History,  Stateside,  The Right

Bill Kristol on expunging

Bill Kristol, editor of The Weekly Standard (a leading journal of mainstream conservatism in the US), thinks the Confederacy and the people who fought for it have been getting an unfair rap in recent days.

If that is “the Left’s” current agenda, I haven’t been informed– although I can think of worse ones. I’ll simply note that those who fought for the states which seceded from the United States of America and became the Confederacy no longer considered themselves Americans as we currently understand the term. They considered themselves citizens of a separate and hostile nation dedicated above all to the preservation and expansion of human bondage. Traitors, you might even say.

Pity and sadness for many of the poor white non-slaveowners (the Virgil Caines) who fought for the Confederacy? Yes. Respect? Sorry, no.

(In fact the Confederacy’s draft law effectively exempted any man who owned 20 or more slaves, causing resentment among poor Southern whites. And more than 100,000 disillusioned Confederate soldiers had deserted by the end of the war. Those I can respect.)

But wait. There’s more:

Expunging history? The real expunging of history occurred decades after the Civil War, when many white Southerners latched onto the idea that the Confederacy was not fighting for the right to continue enslaving black people, but rather for the noble principle of “states’ rights” against “Northern aggression”– and that the pre-war era was a golden age of simple-minded but contented slaves and benevolent masters (e.g. “Gone with the Wind”). It is only in more recent decades that a more honest history of the era has emerged.

No, Bill. “Left” (as you understand it) will not ban the teaching of that great speech (as if it had the power to do so). Among other things, Lincoln made clear that the war started only because the South insisted on not only the preservation but also the expansion of slavery:

One-eighth of the whole population were colored slaves, not distributed generally over the Union, but localized in the southern part of it. These slaves constituted a peculiar and powerful interest. All knew that this interest was somehow the cause of the war. To strengthen, perpetuate, and extend this interest was the object for which the insurgents would rend the Union even by war, while the Government claimed no right to do more than to restrict the territorial enlargement of it.

Yet even as the war was coming to a close, Lincoln emphasized that the conflict would now end only with the utter abolition of slavery:

Fondly do we hope, fervently do we pray, that this mighty scourge of war may speedily pass away. Yet, if God wills that it continue until all the wealth piled by the bondsman’s two hundred and fifty years of unrequited toil shall be sunk, and until every drop of blood drawn with the lash shall be paid by another drawn with the sword, as was said three thousand years ago, so still it must be said “the judgements of the Lord are true and righteous altogether.”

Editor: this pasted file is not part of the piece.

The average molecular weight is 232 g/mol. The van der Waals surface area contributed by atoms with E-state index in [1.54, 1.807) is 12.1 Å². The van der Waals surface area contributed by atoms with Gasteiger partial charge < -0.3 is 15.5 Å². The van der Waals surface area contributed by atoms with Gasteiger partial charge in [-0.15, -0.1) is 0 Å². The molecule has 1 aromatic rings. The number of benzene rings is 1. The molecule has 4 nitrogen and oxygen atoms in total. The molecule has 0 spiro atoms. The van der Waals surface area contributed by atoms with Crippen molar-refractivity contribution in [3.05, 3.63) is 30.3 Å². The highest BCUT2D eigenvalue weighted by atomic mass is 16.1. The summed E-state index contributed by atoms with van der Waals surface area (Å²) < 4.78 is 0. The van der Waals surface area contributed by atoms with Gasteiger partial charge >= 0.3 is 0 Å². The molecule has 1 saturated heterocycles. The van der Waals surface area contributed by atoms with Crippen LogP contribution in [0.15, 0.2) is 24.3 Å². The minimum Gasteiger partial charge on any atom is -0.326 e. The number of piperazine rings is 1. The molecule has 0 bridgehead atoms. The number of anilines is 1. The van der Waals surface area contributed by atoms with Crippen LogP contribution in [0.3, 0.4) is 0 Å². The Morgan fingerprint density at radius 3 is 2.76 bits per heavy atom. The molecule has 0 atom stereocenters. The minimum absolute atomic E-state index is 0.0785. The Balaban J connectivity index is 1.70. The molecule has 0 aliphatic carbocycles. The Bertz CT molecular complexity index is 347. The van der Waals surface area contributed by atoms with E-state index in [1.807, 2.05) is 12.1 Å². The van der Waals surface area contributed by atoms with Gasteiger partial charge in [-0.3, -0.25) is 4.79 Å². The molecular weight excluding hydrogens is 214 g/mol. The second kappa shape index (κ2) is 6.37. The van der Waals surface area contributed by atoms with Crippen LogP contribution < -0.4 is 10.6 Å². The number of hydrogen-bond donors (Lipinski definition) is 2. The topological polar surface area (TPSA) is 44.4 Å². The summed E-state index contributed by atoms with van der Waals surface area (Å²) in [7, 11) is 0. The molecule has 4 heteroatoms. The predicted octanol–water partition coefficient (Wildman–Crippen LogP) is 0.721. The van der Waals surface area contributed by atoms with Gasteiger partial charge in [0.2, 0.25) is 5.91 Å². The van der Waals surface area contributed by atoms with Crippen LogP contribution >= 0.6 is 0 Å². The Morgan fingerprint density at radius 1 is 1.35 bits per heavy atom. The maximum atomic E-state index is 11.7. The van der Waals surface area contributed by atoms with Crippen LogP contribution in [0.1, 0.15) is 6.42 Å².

“With malice toward none, with charity for all” was not a statement of respect for the enemy or the cause for which it fought. Rather it expressed a generous willingness not to treat the defeated Confederates as criminals or traitors.

That Kristol– an influential figure in Republican circles– fails to grasp what the war (led by the first Republican president) was all about indicates that his understanding of history is as sorely lacking as was his grasp of politics when he famously recommended that John McCain select Sarah Palin as his running mate in 2008.

Kristol, however, may be pleased to learn that at least one self-identified man of the Left agrees that a leading Confederate is worthy of respect and recognition.

One surprising fact is that [George Galloway] is an American Civil War buff and that his favourite figure from that period is Thomas J Jackson, the Confederate commander known as Stonewall on account of his resolve in the face of the enemy. I came across a quote from Jackson, which I read to Galloway when I meet him in his Westminster office on a hot day in the week following the first London bombs: “A battle always had the effect of brightening my faculties and I always think more clearly, rapidly, and with more satisfaction in the heat of an engagement than at any other time.”

Galloway has never heard this before and looks astonished, although not, of course, lost for words. “That entirely applies to me,” he says. “Isn’t that extraordinary? Oof. It’s almost spooky. That’s a very, very profound connection…”

Spooky indeed.